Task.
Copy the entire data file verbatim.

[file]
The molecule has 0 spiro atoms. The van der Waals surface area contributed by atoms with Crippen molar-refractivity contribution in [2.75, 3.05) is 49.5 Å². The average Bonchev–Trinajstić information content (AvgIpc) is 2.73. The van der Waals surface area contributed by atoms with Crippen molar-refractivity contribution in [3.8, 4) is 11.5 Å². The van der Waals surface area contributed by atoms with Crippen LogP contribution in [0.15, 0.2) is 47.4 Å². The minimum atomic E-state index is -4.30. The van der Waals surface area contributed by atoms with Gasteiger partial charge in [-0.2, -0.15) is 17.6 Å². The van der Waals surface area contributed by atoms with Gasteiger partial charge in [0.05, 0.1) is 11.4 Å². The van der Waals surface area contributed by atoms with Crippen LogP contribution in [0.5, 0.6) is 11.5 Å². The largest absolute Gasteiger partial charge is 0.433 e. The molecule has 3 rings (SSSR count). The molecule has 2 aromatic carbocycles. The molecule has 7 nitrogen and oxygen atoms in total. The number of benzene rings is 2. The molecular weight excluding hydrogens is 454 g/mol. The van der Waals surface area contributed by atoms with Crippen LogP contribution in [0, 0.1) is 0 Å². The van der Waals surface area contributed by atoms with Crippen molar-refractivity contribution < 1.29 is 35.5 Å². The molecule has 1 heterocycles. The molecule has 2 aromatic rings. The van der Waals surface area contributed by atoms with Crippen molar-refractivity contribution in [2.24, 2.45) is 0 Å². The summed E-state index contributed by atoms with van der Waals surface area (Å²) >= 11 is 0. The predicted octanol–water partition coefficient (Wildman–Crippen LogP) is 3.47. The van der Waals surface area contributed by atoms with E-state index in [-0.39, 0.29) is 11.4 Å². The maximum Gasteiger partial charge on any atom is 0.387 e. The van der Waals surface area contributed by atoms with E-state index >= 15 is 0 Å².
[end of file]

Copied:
The molecule has 0 spiro atoms. The van der Waals surface area contributed by atoms with Crippen molar-refractivity contribution in [2.75, 3.05) is 49.5 Å². The average Bonchev–Trinajstić information content (AvgIpc) is 2.73. The van der Waals surface area contributed by atoms with Crippen molar-refractivity contribution in [3.8, 4) is 11.5 Å². The van der Waals surface area contributed by atoms with Crippen LogP contribution in [0.15, 0.2) is 47.4 Å². The minimum atomic E-state index is -4.30. The van der Waals surface area contributed by atoms with Gasteiger partial charge in [-0.2, -0.15) is 17.6 Å². The van der Waals surface area contributed by atoms with Gasteiger partial charge in [0.05, 0.1) is 11.4 Å². The van der Waals surface area contributed by atoms with Crippen LogP contribution in [0.5, 0.6) is 11.5 Å². The largest absolute Gasteiger partial charge is 0.433 e. The molecule has 3 rings (SSSR count). The molecule has 2 aromatic carbocycles. The molecule has 7 nitrogen and oxygen atoms in total. The number of benzene rings is 2. The molecular weight excluding hydrogens is 454 g/mol. The van der Waals surface area contributed by atoms with Crippen LogP contribution in [0, 0.1) is 0 Å². The van der Waals surface area contributed by atoms with Crippen molar-refractivity contribution < 1.29 is 35.5 Å². The molecule has 1 heterocycles. The molecule has 2 aromatic rings. The van der Waals surface area contributed by atoms with Crippen molar-refractivity contribution in [2.24, 2.45) is 0 Å². The summed E-state index contributed by atoms with van der Waals surface area (Å²) >= 11 is 0. The predicted octanol–water partition coefficient (Wildman–Crippen LogP) is 3.47. The van der Waals surface area contributed by atoms with E-state index in [-0.39, 0.29) is 11.4 Å². The maximum Gasteiger partial charge on any atom is 0.387 e. The van der Waals surface area contributed by atoms with E-state index >= 15 is 0 Å².